The embrace by cybercriminal groups of so-called “double extortion” rackets (essentially: data theft alongside data encryption) is another clear trend in 2021. We observed in a recent blog post that many ransomware outfits have added code to their toolset in the past year that facilitates data exfiltration.

Betting on coordinated response, better detection in 2022

We should not expect the scourge of ransomware to miraculously disappear in 2022. However, there is some cause for optimism that ransomware groups will operate with less impunity in the New Year.

First, governments around the world are embracing active measures to respond to the threat posed by ransomware, after years in which governments took a “hands off” approach and looked to the private sector for leadership. In June, for example, the Justice Department seized $2.3 million in cryptocurrency paid to affiliates of the Darkside ransomware group, which is believed to have carried out the cyber attack on the Colonial gas pipeline. Then, in November, the Justice Department and the FBI said they had arrested Yaroslav Vasinskyi (aka “Rabotnik”), a reputed author of the REvil ransomware. (Check out ReversingLabs webinar Reviewing the REvil Ransomware Timeline to Secure the Future to learn more about how the REvil group operates and how to protect your organization from similar attacks.)

The Justice Department is also going after ransomware gangs’ ill gotten gain via crackdowns on cryptocurrency exchanges that facilitate payments. The Department announced a $10 million bounty to anyone offering information about the leader of the REvil/Sodinokibi group as part of its Transnational Organized Crime Rewards Program. The Biden Administration’s Counter Ransomware Initiative (CRI) is focusing on improving cross-border and diplomatic coordination on network resilience, money laundering via virtual currencies, criminal investigations and prosecution.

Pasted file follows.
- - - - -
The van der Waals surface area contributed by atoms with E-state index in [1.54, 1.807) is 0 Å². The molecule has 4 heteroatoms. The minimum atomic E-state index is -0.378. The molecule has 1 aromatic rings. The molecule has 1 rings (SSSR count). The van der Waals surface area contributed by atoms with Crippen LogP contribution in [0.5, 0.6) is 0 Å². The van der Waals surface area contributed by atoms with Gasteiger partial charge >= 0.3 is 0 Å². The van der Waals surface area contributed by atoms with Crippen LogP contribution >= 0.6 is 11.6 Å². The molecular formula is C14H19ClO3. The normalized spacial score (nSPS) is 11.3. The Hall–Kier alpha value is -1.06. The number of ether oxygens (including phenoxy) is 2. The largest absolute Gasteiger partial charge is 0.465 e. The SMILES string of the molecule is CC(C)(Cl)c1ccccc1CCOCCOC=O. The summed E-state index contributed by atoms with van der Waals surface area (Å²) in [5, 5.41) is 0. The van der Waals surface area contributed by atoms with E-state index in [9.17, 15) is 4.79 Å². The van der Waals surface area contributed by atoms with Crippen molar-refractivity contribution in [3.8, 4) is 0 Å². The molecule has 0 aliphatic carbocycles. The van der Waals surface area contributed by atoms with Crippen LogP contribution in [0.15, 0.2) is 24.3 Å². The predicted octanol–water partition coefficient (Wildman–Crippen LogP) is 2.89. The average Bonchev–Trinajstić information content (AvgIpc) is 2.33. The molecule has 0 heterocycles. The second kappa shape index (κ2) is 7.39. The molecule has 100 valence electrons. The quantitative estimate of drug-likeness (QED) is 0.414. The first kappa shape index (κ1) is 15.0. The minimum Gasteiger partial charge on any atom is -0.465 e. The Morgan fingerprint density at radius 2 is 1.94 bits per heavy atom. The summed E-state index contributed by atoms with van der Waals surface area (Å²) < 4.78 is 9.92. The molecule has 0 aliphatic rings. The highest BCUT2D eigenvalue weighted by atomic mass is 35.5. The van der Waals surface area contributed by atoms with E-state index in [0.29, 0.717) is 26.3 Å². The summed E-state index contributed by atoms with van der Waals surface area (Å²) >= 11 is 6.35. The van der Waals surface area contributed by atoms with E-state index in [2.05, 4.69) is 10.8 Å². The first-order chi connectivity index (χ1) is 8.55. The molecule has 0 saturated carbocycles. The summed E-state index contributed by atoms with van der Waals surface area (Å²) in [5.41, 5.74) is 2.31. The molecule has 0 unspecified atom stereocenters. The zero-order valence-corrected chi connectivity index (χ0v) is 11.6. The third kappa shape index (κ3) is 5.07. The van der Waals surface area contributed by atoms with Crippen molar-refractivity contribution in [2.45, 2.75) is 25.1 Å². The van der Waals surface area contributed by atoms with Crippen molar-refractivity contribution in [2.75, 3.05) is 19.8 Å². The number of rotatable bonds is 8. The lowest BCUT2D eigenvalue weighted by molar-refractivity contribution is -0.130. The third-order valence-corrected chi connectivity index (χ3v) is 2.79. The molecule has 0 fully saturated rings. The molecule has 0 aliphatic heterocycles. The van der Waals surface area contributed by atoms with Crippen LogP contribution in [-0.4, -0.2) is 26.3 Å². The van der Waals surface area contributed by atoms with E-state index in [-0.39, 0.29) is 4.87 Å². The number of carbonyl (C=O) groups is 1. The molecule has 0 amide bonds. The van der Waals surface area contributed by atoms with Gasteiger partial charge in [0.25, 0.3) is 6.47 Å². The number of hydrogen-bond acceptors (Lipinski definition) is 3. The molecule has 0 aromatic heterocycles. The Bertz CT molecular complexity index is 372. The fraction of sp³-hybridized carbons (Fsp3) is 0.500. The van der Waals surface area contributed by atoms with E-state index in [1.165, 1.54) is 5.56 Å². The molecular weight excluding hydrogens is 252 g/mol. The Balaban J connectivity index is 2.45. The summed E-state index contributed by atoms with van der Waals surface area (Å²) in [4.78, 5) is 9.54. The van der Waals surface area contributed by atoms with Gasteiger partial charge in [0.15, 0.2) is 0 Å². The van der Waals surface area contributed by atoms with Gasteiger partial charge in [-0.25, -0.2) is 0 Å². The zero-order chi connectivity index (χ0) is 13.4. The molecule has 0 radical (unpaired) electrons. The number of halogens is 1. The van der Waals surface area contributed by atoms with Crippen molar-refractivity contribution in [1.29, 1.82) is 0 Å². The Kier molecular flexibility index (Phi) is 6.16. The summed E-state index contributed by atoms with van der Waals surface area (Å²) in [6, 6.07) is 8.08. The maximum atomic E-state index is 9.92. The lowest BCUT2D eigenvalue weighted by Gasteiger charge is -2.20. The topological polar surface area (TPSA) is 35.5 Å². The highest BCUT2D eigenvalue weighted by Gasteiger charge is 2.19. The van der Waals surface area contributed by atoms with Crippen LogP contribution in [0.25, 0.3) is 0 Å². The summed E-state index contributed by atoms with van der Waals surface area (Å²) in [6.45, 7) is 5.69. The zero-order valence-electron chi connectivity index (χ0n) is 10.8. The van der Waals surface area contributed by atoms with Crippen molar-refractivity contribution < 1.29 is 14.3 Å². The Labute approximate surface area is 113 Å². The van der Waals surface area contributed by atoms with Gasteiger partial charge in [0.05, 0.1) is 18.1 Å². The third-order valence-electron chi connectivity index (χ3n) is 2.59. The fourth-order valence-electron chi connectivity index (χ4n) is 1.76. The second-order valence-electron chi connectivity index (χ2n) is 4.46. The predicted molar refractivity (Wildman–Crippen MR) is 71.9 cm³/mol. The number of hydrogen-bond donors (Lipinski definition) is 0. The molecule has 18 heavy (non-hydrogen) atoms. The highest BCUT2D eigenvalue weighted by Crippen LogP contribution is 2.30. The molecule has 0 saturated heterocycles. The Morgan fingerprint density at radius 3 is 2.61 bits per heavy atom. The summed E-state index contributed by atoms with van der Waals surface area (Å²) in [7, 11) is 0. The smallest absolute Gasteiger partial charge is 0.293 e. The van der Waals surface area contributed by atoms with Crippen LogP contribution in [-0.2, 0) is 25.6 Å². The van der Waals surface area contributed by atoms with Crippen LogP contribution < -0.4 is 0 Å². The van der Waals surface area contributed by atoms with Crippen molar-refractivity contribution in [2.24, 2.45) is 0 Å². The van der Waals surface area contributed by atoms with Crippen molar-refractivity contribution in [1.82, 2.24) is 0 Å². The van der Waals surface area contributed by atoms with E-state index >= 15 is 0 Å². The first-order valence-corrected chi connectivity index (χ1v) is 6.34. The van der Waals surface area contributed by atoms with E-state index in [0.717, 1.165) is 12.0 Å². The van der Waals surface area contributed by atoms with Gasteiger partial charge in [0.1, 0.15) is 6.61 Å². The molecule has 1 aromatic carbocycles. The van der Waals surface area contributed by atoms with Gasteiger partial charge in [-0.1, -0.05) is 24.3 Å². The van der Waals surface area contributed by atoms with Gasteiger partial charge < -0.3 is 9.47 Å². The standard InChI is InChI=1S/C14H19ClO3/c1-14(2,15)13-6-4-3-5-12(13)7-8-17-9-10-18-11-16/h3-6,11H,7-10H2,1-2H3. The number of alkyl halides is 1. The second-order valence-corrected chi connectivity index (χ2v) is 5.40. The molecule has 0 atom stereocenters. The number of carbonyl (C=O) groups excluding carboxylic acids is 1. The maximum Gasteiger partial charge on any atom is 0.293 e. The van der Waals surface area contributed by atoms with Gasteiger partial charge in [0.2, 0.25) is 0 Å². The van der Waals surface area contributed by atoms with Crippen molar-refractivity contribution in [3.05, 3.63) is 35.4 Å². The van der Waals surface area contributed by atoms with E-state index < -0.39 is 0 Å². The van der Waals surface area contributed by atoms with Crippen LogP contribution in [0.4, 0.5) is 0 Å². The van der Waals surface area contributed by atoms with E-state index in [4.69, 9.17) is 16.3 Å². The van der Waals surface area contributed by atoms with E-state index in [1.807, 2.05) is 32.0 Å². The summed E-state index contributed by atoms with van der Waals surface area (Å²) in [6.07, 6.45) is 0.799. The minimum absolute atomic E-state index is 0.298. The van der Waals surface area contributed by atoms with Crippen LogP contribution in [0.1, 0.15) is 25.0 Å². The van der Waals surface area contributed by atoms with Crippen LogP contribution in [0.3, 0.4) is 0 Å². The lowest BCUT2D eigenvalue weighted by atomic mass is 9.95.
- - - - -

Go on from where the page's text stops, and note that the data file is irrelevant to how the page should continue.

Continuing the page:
In the meantime, private sector firms today get more timely and pointed guidance from the federal government in countering ransomware attacks. CISA’s alerts about threats to IT assets like vulnerable, legacy Accellion File Transfer Appliances, or the agency’s guidance on how to protect against attacks from groups like Darkside are recent examples of this.

Organizations need to improve their ability to withstand and recover from attacks as well. As we’ve written: making better use of both internal and third party threat intelligence to understand adversaries’ methods can narrow the window of compromise. An example: the presence of platforms like Cobalt Strike can signal that a ransomware group is at an advanced stage of compromise, necessitating rapid response and mitigation. (Our webinar You’ve found Cobalt Strike on your network. Is it Being Weaponized? walks you through the process of identifying ransomware attack stages and methods to analyze and IOCs before Cobalt Strike becomes a ransomware infection.)

Organizations also need to build the capacity to model threats and evaluate their defenses in light of likely attacks. ReversingLabs is helping our customers with this problem. Our Threat Intelligence feed for ransomware uses advanced static and dynamic analysis engines to generate both network and file indicator lists. Those indicators are matched to standardized MITRE ATT&CK tags to streamline threat modeling and provide a more complete picture of cyber risk across an organization.

Security engineers use these threat models to determine if there are needed detection methods missing or misconfigured within their organization. They can also signal what additional logs would be beneficial to collect or create, or if existing prevention and blocking rules are aligned with threats, or outdated and in need of tweaking or replacement.

Don’t hesitate to contact us if you’d like to learn more about how we help organizations combat ransomware. You can use the button below to schedule a meeting!